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Liaskis v. Feiling





APPEAL from the Circuit Court of Cook County; the Hon. JAMES E. SULLIVAN, Judge, presiding.


Al Liaskis initiated a forcible entry and detainer action to recover possession of premises occupied by Jeanette Feiling. In response, Feiling filed four counterclaims and an affirmative defense alleging retaliatory eviction. Prior to trial, Feiling voluntarily dismissed her counterclaims and the parties agreed to judgment for possession in favor of plaintiff. The trial court subsequently denied plaintiff's section 41 petition for costs and attorney fees. Plaintiff appeals.

Defendant was a tenant in an apartment building owned by plaintiff. On December 3, 1979, plaintiff filed a forcible entry and detainer action to recover possession of the premises. Defendant contacted the offices of the Legal Assistance Foundation of Chicago, which in turn requested Northeastern Illinois University's Tenant Rights Center to inspect defendant's apartment. Representatives of the Center visited the apartment on December 11, 1979, and confirmed defendant's reports of alleged building code violations in the building. Defendant prepared an answer to the complaint, including the affirmative defense of retaliatory eviction and four counterclaims for damages totaling more than $9,000. The counterclaims were generally based on the alleged building code violations and the uninhabitable condition of the apartment. Although this pleading was verified by defendant on December 17, it was not filed on that date because the original complaint was dismissed for want of prosecution.

On December 28, 1979, plaintiff's motion to vacate the dismissal was granted and defendant filed her pleading. Plaintiff was granted leave to file responsive pleadings on or before January 17, 1980. A hearing on plaintiff's motions pursuant to sections 41, 45, 48(i) and 57 of the Illinois Civil Practice Act (Ill. Rev. Stat. 1979, ch. 110, par. 1 et seq.) was set for January 22, and trial was set for January 24, 1980. At the January 22 hearing, defendant was given a 2-day extension, to January 24, to respond to plaintiff's motions. On January 24, plaintiff accepted defendant's offer to vacate the premises. Plaintiff did, however, specifically request a hearing on his section 41 petition for attorney fees and costs based on his assertion that defendant's allegations were untrue and made without reasonable cause. The matter was continued and leave was granted defendant to withdraw her counterclaims. On February 6, 1980, a writ of restitution was filed with the sheriff of Cook County because defendant failed to comply with the January 24 agreed order.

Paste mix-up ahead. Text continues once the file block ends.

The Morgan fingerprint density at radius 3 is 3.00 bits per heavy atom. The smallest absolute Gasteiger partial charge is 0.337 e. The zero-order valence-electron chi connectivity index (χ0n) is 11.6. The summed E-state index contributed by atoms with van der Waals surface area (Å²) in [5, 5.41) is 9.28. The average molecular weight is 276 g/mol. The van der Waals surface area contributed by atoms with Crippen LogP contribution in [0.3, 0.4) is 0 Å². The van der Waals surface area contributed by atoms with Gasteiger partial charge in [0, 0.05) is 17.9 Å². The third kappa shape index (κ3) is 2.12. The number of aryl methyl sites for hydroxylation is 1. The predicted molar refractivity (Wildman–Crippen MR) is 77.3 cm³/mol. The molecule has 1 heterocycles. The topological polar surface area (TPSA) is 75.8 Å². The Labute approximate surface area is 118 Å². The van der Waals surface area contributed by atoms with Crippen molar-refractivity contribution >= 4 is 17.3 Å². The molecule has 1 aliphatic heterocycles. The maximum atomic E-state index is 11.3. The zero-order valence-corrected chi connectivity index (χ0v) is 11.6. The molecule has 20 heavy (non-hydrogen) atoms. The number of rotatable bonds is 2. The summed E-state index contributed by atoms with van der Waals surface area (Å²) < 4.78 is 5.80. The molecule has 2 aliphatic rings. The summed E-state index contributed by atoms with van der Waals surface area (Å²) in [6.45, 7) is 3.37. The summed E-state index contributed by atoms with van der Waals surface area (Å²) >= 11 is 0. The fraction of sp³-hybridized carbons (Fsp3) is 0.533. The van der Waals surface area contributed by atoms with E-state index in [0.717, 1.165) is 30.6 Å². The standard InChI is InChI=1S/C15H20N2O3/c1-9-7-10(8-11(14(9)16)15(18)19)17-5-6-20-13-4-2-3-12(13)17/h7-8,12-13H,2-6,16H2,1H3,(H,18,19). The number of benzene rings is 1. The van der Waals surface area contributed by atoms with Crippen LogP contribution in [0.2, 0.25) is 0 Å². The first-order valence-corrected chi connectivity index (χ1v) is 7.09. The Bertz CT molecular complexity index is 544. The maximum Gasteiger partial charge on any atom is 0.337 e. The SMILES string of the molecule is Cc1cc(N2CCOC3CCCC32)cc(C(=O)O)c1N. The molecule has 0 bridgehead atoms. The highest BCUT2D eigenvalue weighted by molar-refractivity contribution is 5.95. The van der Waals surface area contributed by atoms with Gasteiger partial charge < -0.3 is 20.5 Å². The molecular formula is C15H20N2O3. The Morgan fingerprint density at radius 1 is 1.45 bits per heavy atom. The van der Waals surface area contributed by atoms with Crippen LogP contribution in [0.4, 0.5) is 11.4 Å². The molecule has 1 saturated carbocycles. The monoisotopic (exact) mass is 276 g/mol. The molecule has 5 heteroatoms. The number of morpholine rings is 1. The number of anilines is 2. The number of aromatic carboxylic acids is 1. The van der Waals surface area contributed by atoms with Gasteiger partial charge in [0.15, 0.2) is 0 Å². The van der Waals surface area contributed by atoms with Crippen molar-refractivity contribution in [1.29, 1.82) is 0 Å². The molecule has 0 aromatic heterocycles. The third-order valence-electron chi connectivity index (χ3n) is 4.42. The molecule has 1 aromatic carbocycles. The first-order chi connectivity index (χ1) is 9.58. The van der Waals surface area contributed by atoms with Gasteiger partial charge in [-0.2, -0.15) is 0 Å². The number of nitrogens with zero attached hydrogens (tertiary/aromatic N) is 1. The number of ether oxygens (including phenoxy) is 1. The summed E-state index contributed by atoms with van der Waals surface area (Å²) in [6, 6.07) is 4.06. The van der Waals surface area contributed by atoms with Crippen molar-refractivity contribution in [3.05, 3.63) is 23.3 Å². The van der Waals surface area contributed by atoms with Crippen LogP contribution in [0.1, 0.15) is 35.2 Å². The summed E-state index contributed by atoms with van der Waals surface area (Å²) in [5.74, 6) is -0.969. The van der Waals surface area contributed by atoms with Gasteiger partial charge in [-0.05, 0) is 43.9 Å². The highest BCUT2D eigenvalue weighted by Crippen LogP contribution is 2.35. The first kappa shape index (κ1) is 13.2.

Defendant presented her memorandum in opposition to plaintiff's motion for attorney fees and costs to the trial court on March 4, 1980. Plaintiff's memorandum in support of his motion was filed on April 14, 1980. A complete hearing was held on September 29, 1980, at which time the trial court denied plaintiff's motion. It appears from the record that the denial was based on the trial court's belief that voluntary dismissal of the forcible entry and detainer action mandated a denial.

Plaintiff contends that the trial court erred in denying, as a matter of law, plaintiff's petition for fees pursuant to section 41 of the Illinois Civil Practice Act. Plaintiff argues that the trial judge denied the motion solely because there was a voluntary dismissal of the original forcible entry and detainer action and he asserts this was improper. Section 41 states: